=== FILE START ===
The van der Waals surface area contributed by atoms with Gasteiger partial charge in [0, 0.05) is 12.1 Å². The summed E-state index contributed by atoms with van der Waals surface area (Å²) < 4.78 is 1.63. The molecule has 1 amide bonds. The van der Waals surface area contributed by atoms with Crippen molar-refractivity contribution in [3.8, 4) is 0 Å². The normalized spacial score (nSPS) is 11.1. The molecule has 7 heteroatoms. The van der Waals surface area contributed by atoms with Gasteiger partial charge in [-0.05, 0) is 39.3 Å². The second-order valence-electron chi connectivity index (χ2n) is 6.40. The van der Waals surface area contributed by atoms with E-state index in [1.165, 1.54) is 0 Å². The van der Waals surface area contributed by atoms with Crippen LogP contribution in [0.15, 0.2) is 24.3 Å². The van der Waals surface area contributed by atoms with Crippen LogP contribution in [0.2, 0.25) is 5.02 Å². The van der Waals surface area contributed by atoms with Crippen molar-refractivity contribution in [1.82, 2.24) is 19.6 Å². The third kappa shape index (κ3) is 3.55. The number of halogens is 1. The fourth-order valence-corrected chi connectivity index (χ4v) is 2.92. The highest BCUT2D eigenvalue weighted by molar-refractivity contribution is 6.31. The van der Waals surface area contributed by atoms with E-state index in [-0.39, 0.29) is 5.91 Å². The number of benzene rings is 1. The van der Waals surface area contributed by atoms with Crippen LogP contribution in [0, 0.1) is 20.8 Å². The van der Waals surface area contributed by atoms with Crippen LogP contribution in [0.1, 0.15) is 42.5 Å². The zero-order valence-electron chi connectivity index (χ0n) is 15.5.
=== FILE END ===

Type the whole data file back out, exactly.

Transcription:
The van der Waals surface area contributed by atoms with Gasteiger partial charge in [0, 0.05) is 12.1 Å². The summed E-state index contributed by atoms with van der Waals surface area (Å²) < 4.78 is 1.63. The molecule has 1 amide bonds. The van der Waals surface area contributed by atoms with Crippen molar-refractivity contribution in [3.8, 4) is 0 Å². The normalized spacial score (nSPS) is 11.1. The molecule has 7 heteroatoms. The van der Waals surface area contributed by atoms with Gasteiger partial charge in [-0.05, 0) is 39.3 Å². The second-order valence-electron chi connectivity index (χ2n) is 6.40. The van der Waals surface area contributed by atoms with E-state index in [1.165, 1.54) is 0 Å². The van der Waals surface area contributed by atoms with Crippen LogP contribution in [0.15, 0.2) is 24.3 Å². The van der Waals surface area contributed by atoms with Crippen LogP contribution in [0.2, 0.25) is 5.02 Å². The van der Waals surface area contributed by atoms with Crippen molar-refractivity contribution in [1.82, 2.24) is 19.6 Å². The third kappa shape index (κ3) is 3.55. The number of halogens is 1. The fourth-order valence-corrected chi connectivity index (χ4v) is 2.92. The highest BCUT2D eigenvalue weighted by molar-refractivity contribution is 6.31. The van der Waals surface area contributed by atoms with E-state index in [-0.39, 0.29) is 5.91 Å². The number of benzene rings is 1. The van der Waals surface area contributed by atoms with Crippen LogP contribution in [0, 0.1) is 20.8 Å². The van der Waals surface area contributed by atoms with Crippen LogP contribution in [0.1, 0.15) is 42.5 Å². The zero-order valence-electron chi connectivity index (χ0n) is 15.5.